Prior to commencing the Arbitration, Hualon sued Marty and its two former directors and shareholders, Mr Oung Da Ming and Mr Oung Yu-Ming (the Oung Brothers), in the British Virgin Islands (the BVI Litigation) for breaches of statutory and fiduciary duties in effecting a series of share transfers in 1999, 2007 and 2008 (the Share Transfers) in its Vietnamese subsidiary, Hualon Vietnam. These Share Transfers had the effect of substantially reducing Hualon’s shareholding in Hualon Vietnam, and Hualon grounded its claim against Marty (the Dispute) in dishonest assistance, knowing receipt and unjust enrichment.

Hualon Vietnam was incorporated in December 1993 and re-registered by Mr Oung Da Ming in February 2008. This resulted in a new charter (the Revised Charter) being adopted, which included amongst other clauses, an arbitration clause at Article 22 (the Arbitration Agreement) providing for “all arising disputes” to be referred to arbitration administered by the Singapore International Arbitration Centre. Hualon’s position at the BVI Litigation was that Mr Oung Da Ming’s entry into the Revised Charter was “unlawful and ineffective” because he had entered into it without authority.

It was in the course of the BVI Litigation, which included inter alia, an application by Marty for summary judgment (the Summary Judgment Application) to strike out the BVI Litigation, that Hualon suddenly gave notice of its intention to stay the BVI Litigation in favour of Arbitration. Hualon claimed that despite having held the Revised Charter in its possession for at least 5 years, and despite having been advised by 5 sets of counsel and a due diligence report, it had no knowledge of the Arbitration Agreement.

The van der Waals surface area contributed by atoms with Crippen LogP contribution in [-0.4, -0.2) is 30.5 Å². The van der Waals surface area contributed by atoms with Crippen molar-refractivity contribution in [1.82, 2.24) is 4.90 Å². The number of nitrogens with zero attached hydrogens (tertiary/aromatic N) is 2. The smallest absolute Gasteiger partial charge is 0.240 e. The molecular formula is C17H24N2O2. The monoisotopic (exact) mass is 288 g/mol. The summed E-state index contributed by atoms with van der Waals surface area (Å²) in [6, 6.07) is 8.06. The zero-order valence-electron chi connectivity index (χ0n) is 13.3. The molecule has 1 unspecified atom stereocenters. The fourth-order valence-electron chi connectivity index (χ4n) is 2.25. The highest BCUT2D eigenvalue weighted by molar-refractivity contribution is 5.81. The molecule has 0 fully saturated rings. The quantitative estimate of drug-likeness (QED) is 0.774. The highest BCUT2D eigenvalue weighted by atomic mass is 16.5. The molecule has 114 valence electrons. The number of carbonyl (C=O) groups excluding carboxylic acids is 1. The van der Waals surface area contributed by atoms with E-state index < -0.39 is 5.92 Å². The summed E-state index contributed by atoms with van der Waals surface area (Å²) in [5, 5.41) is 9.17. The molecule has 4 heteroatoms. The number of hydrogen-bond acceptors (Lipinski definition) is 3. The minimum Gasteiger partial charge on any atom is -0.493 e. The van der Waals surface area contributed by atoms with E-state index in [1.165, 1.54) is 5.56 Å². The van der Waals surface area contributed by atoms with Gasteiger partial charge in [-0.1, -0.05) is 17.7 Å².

At the Arbitration, Hualon maintained the position it took in the BVI Litigation that Mr Oung Da Ming’s entry into the Revised Charter was invalid as he had acted without authority, but nevertheless sought to rely on the Arbitration Agreement contained within the Revised Charter, and thus requested that the Tribunal rule on the question of its jurisdiction as a preliminary issue.

At the time, Marty, represented by previous counsel, advanced a number of arguments to challenge the Tribunal’s jurisdiction, including the fact that Hualon had waived and/or repudiated the Arbitration Agreement by commencing the BVI Litigation.

The Tribunal’s decision and the decision below

On 19 April 2016, the Tribunal held that it had jurisdiction over the Dispute. In particular, the Tribunal was not convinced that Hualon had actual knowledge of the Arbitration Agreement at the time it commenced the BVI Litigation. Thus, the Tribunal disagreed that Hualon had waived and/or repudiated the Arbitration Agreement.